DT 26600 (Hints)

Daily Telegraph Cryptic No 26600 (Hints)

Big Dave’s Saturday Crossword Club

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As is usual for the weekend prize crosswords, I will select a few of the better clues and provide hints for them.

Don’t forget that you can give your assessment of the puzzle. Five stars if you thought it was great, one if you hated it, four, three or two if it was somewhere in between.

Could new readers please read the Welcome post before asking questions about the site.

Most of the terms used in these hints are explained in the Glossary and examples are available by clicking on the entry under “See also”.

A full review of this puzzle will be published after the closing date for submissions.

Across

1a           Showing surprise on the square perhaps, deny a lie that’s false (7,2,6)
This phrase meaning showing surprise is comprised of a word meaning being on the cricket square receiving the bowling followed by an anagram (that’s false) of DENY A LIE

9a           Having domain unsettled, getting about (7)
An anagram (unsettled) of DOMAIN is followed by (getting) a one-letter abbreviation for about – read this all-in-one clue again to get the definition

11a         Vegetable garden containing kale initially put on large lorry (9)
To get this grey-green flower-head, served as a vegetable, put a verb meaning to garden (with a particular garden implement) around the initial letter of Kale all following the informal form of a large lorry which has its cab flexibly attached to the rear section

21a         Soldier perhaps infiltrated by good English spy (5)
… the soldier that is being infiltrated is an example of a common three-letter insect

25a         Ascot may be gripped by this closest of races with fast pace (3,4)
The definition here is an Ascot, a type of neckwear, may be gripped by this – it’s a charade of the closest of races (3) and a fast pace

27a         Book unravelling ethnic treachery (7,2,3,3)
One of America’s most famous works of fiction is an anagram (unravelling) of ETHNIC TREACHERY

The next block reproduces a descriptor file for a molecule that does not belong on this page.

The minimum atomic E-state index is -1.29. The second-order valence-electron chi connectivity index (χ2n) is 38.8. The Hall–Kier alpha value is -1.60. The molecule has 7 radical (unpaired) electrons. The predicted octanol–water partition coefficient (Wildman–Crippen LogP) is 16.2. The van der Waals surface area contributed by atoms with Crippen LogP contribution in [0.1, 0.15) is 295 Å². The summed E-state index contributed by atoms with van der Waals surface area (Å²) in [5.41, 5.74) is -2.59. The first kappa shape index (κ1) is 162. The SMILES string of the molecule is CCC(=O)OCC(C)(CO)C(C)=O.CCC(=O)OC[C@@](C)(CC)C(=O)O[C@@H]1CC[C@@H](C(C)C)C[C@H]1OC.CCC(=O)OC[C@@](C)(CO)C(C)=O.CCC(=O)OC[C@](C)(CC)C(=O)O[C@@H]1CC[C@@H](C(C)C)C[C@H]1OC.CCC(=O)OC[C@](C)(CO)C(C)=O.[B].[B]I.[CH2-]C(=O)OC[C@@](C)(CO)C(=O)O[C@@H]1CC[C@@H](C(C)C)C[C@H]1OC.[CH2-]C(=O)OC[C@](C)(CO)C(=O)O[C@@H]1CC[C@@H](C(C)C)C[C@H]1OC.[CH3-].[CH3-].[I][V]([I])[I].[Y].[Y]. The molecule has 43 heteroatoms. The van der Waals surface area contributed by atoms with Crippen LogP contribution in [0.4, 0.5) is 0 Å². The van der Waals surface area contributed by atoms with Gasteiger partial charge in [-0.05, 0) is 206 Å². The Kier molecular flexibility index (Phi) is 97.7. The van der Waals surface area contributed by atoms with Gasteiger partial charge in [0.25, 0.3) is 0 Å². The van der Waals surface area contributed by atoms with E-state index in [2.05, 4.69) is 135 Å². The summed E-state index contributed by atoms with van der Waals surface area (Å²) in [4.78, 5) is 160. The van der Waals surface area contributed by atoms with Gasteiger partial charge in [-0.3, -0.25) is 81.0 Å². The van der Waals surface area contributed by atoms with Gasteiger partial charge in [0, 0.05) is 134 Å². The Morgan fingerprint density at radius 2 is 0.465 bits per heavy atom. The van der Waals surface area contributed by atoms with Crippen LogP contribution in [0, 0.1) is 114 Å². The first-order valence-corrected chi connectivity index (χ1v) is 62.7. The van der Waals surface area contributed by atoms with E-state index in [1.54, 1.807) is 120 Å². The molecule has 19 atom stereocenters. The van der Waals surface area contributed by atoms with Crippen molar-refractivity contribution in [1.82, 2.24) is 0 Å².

Down

1d           What’s said to be famous dandy’s remains (4,3)
A homophone (what’s said to be) of a famous Welsh dandy (4,4) is actually the remains left following a cremation

3d           Litmus perhaps in acid turned to red at first (9)
A very cleverly constructed clue! – litmus, a substance that turns red in acid, is an example of this substance which is constructed from IN, ACID reversed (turned), TO and the first letter of Red

7d           Most stupid of Americans anyhow (9)
Two words that mean most stupid (5,4) when combined give a word, largely used in North America, meaning anyhow or however

17d         Man that’s cut about the ear gets disorganised (7)
Remove (cut) the final P from an informal term for a man and follow it with an adjective meaning about the ear to get a word meaning disorganised

19d         Person is standing up on seat (7)
… seat here is a large country house

24d         Father holding Australian bird’s bone (5)
Put the abbreviation of father, in the religious sense, around an Australian bird (the feathered kind, not a Sheila!) to get a bone found in the leg


The Crossword Club opens at 10.00am.  Feel free to leave comments.

Please don’t put whole or partial answers or alternative clues in your comment, else they may be censored!


The Quick crossword pun: {tallier} + {telly} = {tagliatelle}

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101 Comments

  1. Collywobbles
    Posted July 9, 2011 at 10:04 am | Permalink

    BD,

    In 23a I don’t get the 2nd, 3rd and 4th letters, can you help?

    • Posted July 9, 2011 at 10:07 am | Permalink

      The 2nd, 3rd, 4th and 5th letters are A N(orthern) and a junior member of the CID (2)

  2. Collywobbles
    Posted July 9, 2011 at 10:09 am | Permalink

    Tks BD

  3. Posted July 9, 2011 at 10:09 am | Permalink

    I found that there were a few clues to make me stop and think today. I finished in the SE corner after blinding myself to the clear wordplay and definitions at 19d and 26a. All in all a pleasant Saturday morning solve. Thanks to the mystery aetter and BD. Off to tackle the Times now!

  4. mary
    Posted July 9, 2011 at 10:15 am | Permalink

    Hi Dave, I thought this was a lot tougher than the usual Saturday morning crosswords, it took me ages to get started, last one in was 25a, I particularly found the top L/H corner difficult and had never heard of 4d! what’s new, there’s always something I haven’t heard of :-) fav clue 19a, when I eventually stopped thinking about using the ‘g’ from guerilla! Duh! Thanks for hints but although I struggled with lots of this I didn’t need them today, makes a change

    • Kath
      Posted July 9, 2011 at 2:53 pm | Permalink

      I found this one quite tough too, Mary. My last in was also 25a and I couldn’t stop thinking about putting in a “G” in 19a.

      • mary
        Posted July 9, 2011 at 3:05 pm | Permalink

        Great minds :-) or not!

        • Kath
          Posted July 9, 2011 at 3:12 pm | Permalink